Trying to keep up with that level of mulch would be challenging to say the least. I am in north Idaho and we see temps as low as -30F to -50F here in January and the guy in the video is also in a very cold climate. If one lived in a less severe climate this idea would be easier and more effective. Here just to grow cold tolerant plants in January I would need to produce a "lot" of heat. But I could grow pretty from October -December with this kind of system. Shut the greenhouse down for January and February and then start up again each March.
Hope maybe something here is useful to you. Good luck on your study...
P.S... I understand that my post is geared toward greenhouse heating and yours is about root cellar heating, but I figured the basic information and ideas would be close enough to give a potential idea of what it might take. I figured you might be able to take the much smaller temperature requirement and maybe get a rough guestimate from that.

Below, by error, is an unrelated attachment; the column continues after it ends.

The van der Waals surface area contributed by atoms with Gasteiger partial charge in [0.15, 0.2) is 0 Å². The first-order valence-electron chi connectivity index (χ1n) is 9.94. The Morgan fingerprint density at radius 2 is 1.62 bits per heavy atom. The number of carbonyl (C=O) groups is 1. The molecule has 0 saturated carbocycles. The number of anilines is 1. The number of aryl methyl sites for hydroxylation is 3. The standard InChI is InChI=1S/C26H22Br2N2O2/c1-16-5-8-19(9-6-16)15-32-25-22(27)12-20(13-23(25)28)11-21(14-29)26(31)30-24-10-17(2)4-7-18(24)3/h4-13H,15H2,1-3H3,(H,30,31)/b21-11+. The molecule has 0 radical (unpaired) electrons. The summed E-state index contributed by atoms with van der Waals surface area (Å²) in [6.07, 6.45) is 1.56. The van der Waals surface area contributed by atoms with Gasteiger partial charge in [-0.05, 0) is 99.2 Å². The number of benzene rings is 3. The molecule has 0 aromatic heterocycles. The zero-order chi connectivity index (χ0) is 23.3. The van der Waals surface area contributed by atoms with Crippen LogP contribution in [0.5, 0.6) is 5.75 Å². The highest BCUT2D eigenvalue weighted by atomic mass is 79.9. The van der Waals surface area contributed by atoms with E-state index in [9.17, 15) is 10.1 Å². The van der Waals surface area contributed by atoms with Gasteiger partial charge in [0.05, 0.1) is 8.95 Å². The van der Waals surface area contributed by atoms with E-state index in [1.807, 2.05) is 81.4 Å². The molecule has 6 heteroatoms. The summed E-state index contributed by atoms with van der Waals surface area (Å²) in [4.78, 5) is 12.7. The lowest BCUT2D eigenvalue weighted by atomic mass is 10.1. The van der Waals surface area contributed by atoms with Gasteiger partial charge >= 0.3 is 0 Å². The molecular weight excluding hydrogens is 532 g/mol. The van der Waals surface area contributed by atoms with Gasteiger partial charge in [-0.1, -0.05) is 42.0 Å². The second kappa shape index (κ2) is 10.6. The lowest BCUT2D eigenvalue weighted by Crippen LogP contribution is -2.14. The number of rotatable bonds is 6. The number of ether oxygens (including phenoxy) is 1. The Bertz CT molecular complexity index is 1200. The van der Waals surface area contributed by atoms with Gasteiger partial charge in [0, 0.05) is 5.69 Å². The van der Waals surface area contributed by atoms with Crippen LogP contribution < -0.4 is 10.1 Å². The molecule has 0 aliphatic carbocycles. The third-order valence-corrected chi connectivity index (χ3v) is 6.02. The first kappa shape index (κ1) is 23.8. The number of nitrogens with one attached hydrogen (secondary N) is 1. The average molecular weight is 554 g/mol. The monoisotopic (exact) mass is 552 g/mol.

Edible Acres posted a video or two about heating a high tunnel with an attached compost pile and it kept the temps noticeably warmer. Getting a pile of sawdust or finer ground browns, that you could say add urine to regularly to keep it cooking, might work well. As long as it's ventilated it should work, but will certainly be variable in heat output.
I'm not quite a lumberjack, but that's OK, I sleep all night and I dream all day; I'll coppice trees, I'll grow my food, and compost poo and pee! With a well and off-grid solar, it's a permies life for me! https://www.youtube.com/watch?v=FshU58nI0Ts
My high tunnel is 12 x 24 with a curved roof 8ft at max. As a rough guess, I have around the equivalent of 11 bales of composting straw in it. They come out of the stalls and are packed into 2 ft high raised beds. I soak the well with water. And, of course, they have goat manure from the stalls mixed in.
"Good decisions come from experience. Experience comes from bad decisions." ... Mark Twain
I have come across two designs on the Internet.
One is the Jean pain method or Biomeiler in German. 5m3 min of green wood chipped with the branches and soaked will heat for up to a year. In one case a huge pile generated hot water for a hotel.
A couple in the UK generate heat for 4 showers a day in a pile of half cow manure, half bark shreddings.
In both cases coils of pvc pipe are run through the heap.
The trick is to not extract too much heat so that the composting continues.